We didn't get the opportunity to travel all over the world and were able to travel only within the communist countries. So we went around our country to see different castles, little towns and I loved it. So that made us richer. It also made us appreciate nature because we spent every weekend in nature. And the values you learn there are priceless too. You don't step on flowers, kick on mushrooms, you really respect nature.

And the value of appreciation came from not having anything and then having a little bit. Having a clementine for Christmas -- it was an incredible joy and every time I smell a clementine, it brings me back to my childhood.

But it was harder for my parents. Because if you weren't part of the system then you didn't get a job and an apartment and it would be really difficult for you. My parents had these passports where every time they would go to these communist meetings they would get a stamp and if you didn't get enough stamps throughout the year, you would get in trouble.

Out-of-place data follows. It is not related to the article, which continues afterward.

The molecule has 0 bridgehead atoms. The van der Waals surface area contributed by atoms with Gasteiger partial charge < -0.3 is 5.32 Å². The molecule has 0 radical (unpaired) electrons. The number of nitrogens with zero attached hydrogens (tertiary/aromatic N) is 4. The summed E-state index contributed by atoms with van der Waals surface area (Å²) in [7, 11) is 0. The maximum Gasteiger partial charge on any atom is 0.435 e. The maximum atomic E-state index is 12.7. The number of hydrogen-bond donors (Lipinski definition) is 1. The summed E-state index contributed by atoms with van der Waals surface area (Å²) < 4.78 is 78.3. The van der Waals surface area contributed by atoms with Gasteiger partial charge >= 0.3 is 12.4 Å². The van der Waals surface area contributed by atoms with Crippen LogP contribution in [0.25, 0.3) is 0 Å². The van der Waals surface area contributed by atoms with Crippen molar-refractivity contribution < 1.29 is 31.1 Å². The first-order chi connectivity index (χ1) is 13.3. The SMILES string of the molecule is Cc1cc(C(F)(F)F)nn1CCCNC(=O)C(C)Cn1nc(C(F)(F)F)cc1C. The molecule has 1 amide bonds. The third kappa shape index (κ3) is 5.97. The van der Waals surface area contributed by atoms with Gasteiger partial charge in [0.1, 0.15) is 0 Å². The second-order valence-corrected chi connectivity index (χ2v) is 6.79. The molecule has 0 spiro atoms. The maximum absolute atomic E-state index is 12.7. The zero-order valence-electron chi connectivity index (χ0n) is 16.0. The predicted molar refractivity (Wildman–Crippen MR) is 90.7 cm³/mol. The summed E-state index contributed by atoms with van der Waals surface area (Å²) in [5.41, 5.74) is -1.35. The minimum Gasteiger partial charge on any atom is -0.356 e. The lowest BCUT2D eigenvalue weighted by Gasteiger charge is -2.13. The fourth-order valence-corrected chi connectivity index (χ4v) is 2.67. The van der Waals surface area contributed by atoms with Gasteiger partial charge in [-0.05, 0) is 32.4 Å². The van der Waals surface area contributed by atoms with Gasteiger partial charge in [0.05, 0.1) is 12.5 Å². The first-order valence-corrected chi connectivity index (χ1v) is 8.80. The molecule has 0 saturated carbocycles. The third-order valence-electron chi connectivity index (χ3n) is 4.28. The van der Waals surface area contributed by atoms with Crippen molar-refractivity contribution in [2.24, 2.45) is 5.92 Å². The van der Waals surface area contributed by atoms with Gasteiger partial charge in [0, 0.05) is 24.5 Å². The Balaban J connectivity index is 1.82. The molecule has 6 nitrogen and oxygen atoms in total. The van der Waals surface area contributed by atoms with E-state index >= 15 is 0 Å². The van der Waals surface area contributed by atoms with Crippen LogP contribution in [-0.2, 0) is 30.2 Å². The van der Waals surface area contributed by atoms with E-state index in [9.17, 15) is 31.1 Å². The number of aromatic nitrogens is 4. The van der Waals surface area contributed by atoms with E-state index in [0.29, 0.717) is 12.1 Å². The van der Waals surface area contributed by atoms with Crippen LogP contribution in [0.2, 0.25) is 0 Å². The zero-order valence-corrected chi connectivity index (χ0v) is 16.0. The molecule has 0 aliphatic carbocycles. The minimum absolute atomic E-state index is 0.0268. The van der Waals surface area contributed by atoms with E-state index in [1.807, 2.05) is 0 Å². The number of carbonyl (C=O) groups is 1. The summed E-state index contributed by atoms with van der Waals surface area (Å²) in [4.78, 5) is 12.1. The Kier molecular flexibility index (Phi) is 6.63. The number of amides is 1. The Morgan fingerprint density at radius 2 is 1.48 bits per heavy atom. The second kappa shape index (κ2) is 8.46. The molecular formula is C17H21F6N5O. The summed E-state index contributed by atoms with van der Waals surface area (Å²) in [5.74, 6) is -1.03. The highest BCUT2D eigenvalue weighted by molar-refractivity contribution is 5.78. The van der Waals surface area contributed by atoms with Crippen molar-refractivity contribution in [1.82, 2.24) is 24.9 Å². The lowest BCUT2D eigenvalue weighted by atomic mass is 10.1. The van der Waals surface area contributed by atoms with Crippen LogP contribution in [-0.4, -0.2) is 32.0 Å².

CNN: What happened to you in the 2004 tsunami?

Petra Nemcova: I lost my partner and physically, my pelvis was broken four times, I was drowning many times throughout the experience. There were hard moments throughout that experience and some sweet ones. Seeing the compassion of other people risking their lives for strangers, there was just a lot of love around in that moment. That's what happens actually if you live through disasters, it brings people together, it shows that we are capable of that compassion, but unfortunately it just goes away after some time.

CNN: Tell us about your foundation, Happy Hearts?

Petra Nemcova: Happy Hearts is a foundation that I established after the tsunami. It helps children improve their lives after natural disasters through educational and sustainable initiatives. We build or rebuild a school, add computer labs inside and then we build businesses to sustain the school. The education is really a key not just for the children to recover faster from the disaster but also to help them, their families and communities get out of poverty. We help over 23,000 children a year. We give them hope and not just for them but for their parents and communities. The schools elevate the whole community.